Mechanical objects are an extension of humans who create and use them. As human beings we all use mechanical devices to aid us in accomplishing tasks that benefit our lives. We have used these objects for thousands of years. The relationship between humans and machines can be quite intimate in the sense of the time we spend using them and the purposes for which we use them. My mother-in-law has a sewing machine that her mother used to make clothing for her as a child. It is the machine my mother-in-law learned to sew on and used to make clothing for her children. In turn, she also taught her daughters to sew on the same machine. This machine has been part of three generations of lives in her family and still is today.
I think about the objects I paint and how they relate to their environments. If I paint an old motor I consider how long it has sat in the garage under a bench, collecting dust and staining the floor with its oil. I think about the length of time the object has spent in its environment and how that has created a relationship. The objects and their environments are like people and how humans spend time together and trade parts of themselves. That exchange creates relationships.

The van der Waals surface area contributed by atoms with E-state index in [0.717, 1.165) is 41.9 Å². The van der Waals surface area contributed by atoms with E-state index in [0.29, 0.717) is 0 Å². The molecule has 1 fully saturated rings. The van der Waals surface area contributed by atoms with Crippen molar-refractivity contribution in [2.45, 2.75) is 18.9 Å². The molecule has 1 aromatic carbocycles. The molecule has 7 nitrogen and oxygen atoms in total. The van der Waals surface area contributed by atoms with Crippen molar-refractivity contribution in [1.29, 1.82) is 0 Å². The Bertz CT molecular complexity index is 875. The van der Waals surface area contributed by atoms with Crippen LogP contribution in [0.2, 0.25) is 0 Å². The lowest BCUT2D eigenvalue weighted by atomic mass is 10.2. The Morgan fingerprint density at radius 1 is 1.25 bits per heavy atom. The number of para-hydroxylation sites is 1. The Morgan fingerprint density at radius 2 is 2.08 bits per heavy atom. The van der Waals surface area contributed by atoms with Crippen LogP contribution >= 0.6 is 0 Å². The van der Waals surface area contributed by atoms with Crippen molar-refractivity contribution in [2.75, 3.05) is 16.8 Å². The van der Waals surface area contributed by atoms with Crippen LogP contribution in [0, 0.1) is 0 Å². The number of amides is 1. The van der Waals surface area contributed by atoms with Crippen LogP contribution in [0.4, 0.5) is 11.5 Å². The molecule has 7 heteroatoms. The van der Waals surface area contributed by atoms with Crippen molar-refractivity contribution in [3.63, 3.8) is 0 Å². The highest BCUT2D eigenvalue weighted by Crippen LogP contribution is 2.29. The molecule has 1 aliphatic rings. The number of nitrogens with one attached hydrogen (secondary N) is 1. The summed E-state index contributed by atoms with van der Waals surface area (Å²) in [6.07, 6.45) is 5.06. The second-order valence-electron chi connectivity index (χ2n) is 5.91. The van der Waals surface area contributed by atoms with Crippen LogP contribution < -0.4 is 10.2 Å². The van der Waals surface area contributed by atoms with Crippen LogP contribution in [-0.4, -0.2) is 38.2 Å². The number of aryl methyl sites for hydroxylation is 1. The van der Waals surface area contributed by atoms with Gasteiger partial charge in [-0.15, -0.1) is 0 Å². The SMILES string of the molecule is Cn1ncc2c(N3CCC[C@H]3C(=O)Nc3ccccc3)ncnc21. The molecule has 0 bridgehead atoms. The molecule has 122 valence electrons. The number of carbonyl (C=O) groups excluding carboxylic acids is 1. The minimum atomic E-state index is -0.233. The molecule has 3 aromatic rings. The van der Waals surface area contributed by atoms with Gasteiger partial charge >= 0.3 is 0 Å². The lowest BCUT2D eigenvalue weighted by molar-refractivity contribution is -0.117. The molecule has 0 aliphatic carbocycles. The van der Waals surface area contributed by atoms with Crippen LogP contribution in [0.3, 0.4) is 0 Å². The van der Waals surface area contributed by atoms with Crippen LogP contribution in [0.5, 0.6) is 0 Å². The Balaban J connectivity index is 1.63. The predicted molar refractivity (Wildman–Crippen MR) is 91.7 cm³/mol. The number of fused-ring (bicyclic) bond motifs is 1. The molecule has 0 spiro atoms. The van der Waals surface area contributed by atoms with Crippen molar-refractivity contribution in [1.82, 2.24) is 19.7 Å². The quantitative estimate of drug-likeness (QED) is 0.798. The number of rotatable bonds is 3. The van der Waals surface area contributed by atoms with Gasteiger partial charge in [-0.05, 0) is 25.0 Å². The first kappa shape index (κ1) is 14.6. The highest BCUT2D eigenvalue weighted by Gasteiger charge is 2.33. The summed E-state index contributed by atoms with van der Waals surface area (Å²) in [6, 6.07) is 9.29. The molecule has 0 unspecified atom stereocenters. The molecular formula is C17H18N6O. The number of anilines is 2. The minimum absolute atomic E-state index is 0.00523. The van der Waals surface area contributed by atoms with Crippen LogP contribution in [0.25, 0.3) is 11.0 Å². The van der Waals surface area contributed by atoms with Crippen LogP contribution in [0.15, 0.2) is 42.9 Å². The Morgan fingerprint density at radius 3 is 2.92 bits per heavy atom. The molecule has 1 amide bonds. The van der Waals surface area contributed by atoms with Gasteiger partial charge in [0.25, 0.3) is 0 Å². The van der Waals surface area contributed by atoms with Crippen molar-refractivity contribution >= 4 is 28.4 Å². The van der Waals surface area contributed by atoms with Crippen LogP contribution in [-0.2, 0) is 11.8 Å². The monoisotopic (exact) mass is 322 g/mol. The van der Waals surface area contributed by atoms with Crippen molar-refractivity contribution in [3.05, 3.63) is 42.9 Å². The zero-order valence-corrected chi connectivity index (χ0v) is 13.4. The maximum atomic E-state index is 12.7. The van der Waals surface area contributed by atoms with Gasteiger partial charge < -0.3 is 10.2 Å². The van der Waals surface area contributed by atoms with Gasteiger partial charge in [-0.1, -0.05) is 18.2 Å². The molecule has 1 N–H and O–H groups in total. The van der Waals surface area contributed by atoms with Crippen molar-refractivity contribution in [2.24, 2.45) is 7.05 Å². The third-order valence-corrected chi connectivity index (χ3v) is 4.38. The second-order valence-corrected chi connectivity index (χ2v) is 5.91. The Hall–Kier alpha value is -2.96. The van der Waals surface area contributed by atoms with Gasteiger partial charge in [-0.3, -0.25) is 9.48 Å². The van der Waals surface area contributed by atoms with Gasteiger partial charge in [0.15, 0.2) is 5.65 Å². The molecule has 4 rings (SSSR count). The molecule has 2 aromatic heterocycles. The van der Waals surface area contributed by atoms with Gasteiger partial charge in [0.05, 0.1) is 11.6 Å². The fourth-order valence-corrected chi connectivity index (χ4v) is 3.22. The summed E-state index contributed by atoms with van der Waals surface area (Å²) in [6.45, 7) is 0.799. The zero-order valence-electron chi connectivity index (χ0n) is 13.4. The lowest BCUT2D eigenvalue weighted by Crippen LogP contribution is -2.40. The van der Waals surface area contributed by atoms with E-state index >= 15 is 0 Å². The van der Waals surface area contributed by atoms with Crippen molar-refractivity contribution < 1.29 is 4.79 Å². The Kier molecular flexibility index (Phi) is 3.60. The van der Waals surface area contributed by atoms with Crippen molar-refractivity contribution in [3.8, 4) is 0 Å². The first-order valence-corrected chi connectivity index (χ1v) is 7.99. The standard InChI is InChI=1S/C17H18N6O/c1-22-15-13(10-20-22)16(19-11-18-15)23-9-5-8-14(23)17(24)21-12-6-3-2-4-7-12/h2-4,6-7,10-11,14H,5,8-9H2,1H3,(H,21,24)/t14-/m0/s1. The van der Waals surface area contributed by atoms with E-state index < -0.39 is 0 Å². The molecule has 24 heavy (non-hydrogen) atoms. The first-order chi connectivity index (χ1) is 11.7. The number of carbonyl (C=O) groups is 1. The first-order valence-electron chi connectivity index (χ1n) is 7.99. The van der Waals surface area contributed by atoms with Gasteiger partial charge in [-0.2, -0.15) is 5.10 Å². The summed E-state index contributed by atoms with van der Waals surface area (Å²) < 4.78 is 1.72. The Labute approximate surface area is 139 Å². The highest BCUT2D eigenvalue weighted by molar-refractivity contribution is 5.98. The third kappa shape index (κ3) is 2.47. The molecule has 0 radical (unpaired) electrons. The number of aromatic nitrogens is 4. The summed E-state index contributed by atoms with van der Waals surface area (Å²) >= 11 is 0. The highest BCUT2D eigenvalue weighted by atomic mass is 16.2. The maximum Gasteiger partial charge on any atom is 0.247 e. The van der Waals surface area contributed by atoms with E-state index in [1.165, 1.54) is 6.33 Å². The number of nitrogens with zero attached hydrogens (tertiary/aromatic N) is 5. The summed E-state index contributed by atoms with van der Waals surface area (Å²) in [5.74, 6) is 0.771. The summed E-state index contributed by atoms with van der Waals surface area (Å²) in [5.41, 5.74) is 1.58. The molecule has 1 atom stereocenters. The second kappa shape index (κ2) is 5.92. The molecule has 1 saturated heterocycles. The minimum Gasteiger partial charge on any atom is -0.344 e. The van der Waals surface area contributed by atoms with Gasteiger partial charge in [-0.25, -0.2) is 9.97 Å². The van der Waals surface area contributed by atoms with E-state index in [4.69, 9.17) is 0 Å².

I have been involved with different types of motors and mechanical devices my entire life. My father was an automobile mechanic and I started going to work with him when I was about six years old. Besides repairing other people’s vehicles, we also had to fix our own lawnmowers, washing machines, dryers, and vacuums. Purchasing something new was a foreign concept in our home, if something broke we simply fixed it or kept it for parts to fix another machine. My relationship with my father developed over a long period of time while working together on mechanical devices. This relationship continued when I became an adult. I started a commercial printing business and trained my father to operate the printing presses. I have gained knowledge from the shared experience of working on and learning about mechanical objects.
Painting mechanical objects causes me to consider how they operate, what their function is, and who might use them. Having a mechanical understanding of how devices operate, I appreciate what has gone into the design and manufacturing of them. Painting them brings a different appreciation of these machines. It’s one thing to understand them as a mechanical object but it’s quite different to start to see them as objects of beauty. The landscape of their design is interesting and they can have color notes that are as inspiring as a floral still life. Using a fragile substance like paint to depict an object of metal makes me think about the frailties of the objects I paint. While these machines are engineered to operate efficiently and to specific tolerances they are also vulnerable to failure just as the human body is.